In terms of crisis management, the review of the FSB upholds the appropriateness and feasibility of the framework, identifying at the same time a number of implementation issues for global and other systemically important banks. Among the positive aspects, resolution planning and capabilities, as well as the build-up of sufficient loss absorbency capacity, proved useful and provided an executable alternative to the solution preferred by the authorities for Credit Suisse. In addition, cross-border cooperation and crisis communication within the core Crisis Management Groups (CMG) worked well and allowed for thorough contingency planning in the build-up of the crisis. 

Turning to implementation issues, for reasons of time I underline only three of them: 1) the first one concerns the need to have effective backstop funding mechanisms in and post-resolution, in order to quickly restore confidence of market counterparties in the resolved bank. In the case of Credit Suisse, we have witnessed the huge amounts of funding put at disposal of the bank, which helped restore market confidence and after a short period of time was fully reimbursed. At international level[2], work has therefore started on the design features (size, duration, collateral, etc.) of such mechanisms, and on the assessment whether the lack of an adequate and explicit public liquidity backstop arrangement could be perceived as making resolution less credible; 2) the second one concerns the opportunity to investigate the choice and feasibility of resolution strategies, including bail-in tool in various scenarios, for example liquidity crises. Other strategies, for example transfer tools, or a combination of strategies, could be more appropriate in certain situations. This implies the need to preserve optionality and flexibility in the use of resolution tools in crisis preparation, to cater for different failure scenarios. In Europe, the SRB is working intensively on the operationalisation of resolution tools and procedures, according to different scenarios, also through dry-runs involving national authorities and other EU authorities. 3) the third one refers to the need to work further on the operationalisation of the bail-in tool in a cross border context, where loss absorbing instruments are issued to non-domestic investors. In such a case, compliance with applicable securities laws, such as the US one in the case of Credit Suisse, requires detailed preparation including potential disclosure of pro-forma financial statements to the market in the event of resolution. It is crucial that the main countries facilitate the recognition of resolution actions exercised by foreign authorities in other jurisdictions. In this regard, the SRB is working with its partners in the FSB working group on cross border crisis management.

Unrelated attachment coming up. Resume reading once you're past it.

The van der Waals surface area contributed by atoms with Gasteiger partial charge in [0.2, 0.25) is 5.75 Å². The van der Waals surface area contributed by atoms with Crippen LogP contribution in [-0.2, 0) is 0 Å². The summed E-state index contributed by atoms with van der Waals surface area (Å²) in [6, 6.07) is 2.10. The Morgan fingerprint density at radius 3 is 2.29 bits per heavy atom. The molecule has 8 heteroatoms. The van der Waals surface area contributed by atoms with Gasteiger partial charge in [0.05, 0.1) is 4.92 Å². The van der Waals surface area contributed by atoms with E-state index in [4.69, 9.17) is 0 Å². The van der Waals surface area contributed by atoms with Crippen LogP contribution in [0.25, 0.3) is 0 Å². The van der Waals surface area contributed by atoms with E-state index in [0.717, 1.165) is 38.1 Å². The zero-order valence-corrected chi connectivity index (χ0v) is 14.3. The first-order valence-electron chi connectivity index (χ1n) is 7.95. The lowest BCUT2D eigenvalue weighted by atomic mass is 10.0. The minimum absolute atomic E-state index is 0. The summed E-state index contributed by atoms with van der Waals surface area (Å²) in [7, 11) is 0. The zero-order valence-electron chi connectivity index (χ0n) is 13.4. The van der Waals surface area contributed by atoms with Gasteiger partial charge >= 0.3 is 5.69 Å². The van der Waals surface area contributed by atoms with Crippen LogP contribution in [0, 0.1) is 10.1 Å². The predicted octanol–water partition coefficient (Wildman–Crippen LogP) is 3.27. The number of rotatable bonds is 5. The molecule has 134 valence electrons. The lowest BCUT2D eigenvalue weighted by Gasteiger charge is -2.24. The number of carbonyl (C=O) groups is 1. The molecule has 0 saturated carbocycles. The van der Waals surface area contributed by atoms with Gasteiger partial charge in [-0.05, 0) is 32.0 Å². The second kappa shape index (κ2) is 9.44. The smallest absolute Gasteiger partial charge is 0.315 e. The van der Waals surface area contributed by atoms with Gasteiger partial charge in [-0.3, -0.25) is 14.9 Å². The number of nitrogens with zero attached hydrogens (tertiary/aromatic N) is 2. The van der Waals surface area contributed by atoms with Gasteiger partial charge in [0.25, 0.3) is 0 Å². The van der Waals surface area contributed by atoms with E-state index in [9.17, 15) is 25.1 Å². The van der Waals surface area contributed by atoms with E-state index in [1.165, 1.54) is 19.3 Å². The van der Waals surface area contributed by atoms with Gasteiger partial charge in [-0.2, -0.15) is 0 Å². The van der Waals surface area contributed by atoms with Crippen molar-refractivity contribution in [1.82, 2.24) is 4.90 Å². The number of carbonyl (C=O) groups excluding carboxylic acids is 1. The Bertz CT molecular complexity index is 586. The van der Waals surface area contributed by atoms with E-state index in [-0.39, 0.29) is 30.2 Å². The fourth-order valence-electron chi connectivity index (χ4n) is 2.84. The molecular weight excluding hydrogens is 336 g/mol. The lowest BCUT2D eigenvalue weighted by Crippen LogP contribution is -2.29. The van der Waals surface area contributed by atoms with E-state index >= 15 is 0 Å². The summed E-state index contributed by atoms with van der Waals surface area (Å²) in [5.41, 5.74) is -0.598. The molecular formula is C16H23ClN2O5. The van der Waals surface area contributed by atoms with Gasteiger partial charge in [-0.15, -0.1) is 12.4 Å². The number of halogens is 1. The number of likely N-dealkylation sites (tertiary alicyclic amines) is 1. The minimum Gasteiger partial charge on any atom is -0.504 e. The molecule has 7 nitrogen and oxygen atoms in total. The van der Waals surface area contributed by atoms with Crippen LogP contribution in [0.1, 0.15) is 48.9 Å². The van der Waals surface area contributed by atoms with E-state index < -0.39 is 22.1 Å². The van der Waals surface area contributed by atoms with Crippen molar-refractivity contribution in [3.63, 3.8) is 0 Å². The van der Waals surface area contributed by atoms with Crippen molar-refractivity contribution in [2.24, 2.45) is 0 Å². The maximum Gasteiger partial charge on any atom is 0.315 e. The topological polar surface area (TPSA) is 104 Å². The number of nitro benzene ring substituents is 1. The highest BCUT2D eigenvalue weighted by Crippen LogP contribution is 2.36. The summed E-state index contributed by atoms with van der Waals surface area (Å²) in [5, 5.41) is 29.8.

Completion of BU

What are the implications for the European Union? In my view, it is time to put in place the Basel III final reform and finalise the review of the crisis management framework, which has to be followed by the completion of the Banking Union. 

On the prudential side, the implementation of the final Basel III reforms, in addition to the measures already in place, will further increase the resilience of the banking system. Co-legislators agreed to have most of the new rules in application from 1st of January 2025, with appropriate transitional arrangements[3]. The implementation of several level two mandates will instead cover entirely the next legislative cycle. 

In the area of crisis management, the EU has already put in place a robust resolution framework. However, experience has shown that there is room for improvement, on the legislative and the implementation side (see also above). The Crisis Management and Deposit Insurance proposal presented by the Commission in April 2023 aims at addressing the shortcomings of the framework. In a nutshell, it increases the options and tools available to supervisory and resolution authorities for the management of a banking crisis and provides a pragmatic and efficient solution for the problem of mid-sized banks. Indeed, it introduces an alternative way of funding a market exit of the bank in crisis, if it is in the public interest, by allowing the use of Deposit Guarantee Schemes and possibly of the Single Resolution Fund, to facilitate the sale of the ailing bank. At the same time, this would allow uninterrupted access to deposits and shield uninsured depositors from losses where needed, hence contributing to prevent contagion and financial stability risks. The estimations published by the SRB[4] show that the impact on industry funds would be limited, because MREL would be the first line of defence for the banks earmarked for resolution, and because of the relatively small size of the banks in question. Any compromise the co-legislators will find on the core elements of the proposal, for example around the creditor hierarchy and the depositor preference, has to take into consideration that sufficient funding has to be unlocked for resolution and alternative measures. I do hope that Council and Parliament agree their respective stances before the European elections, and that the negotiations can be concluded at the beginning of the next legislative cycle.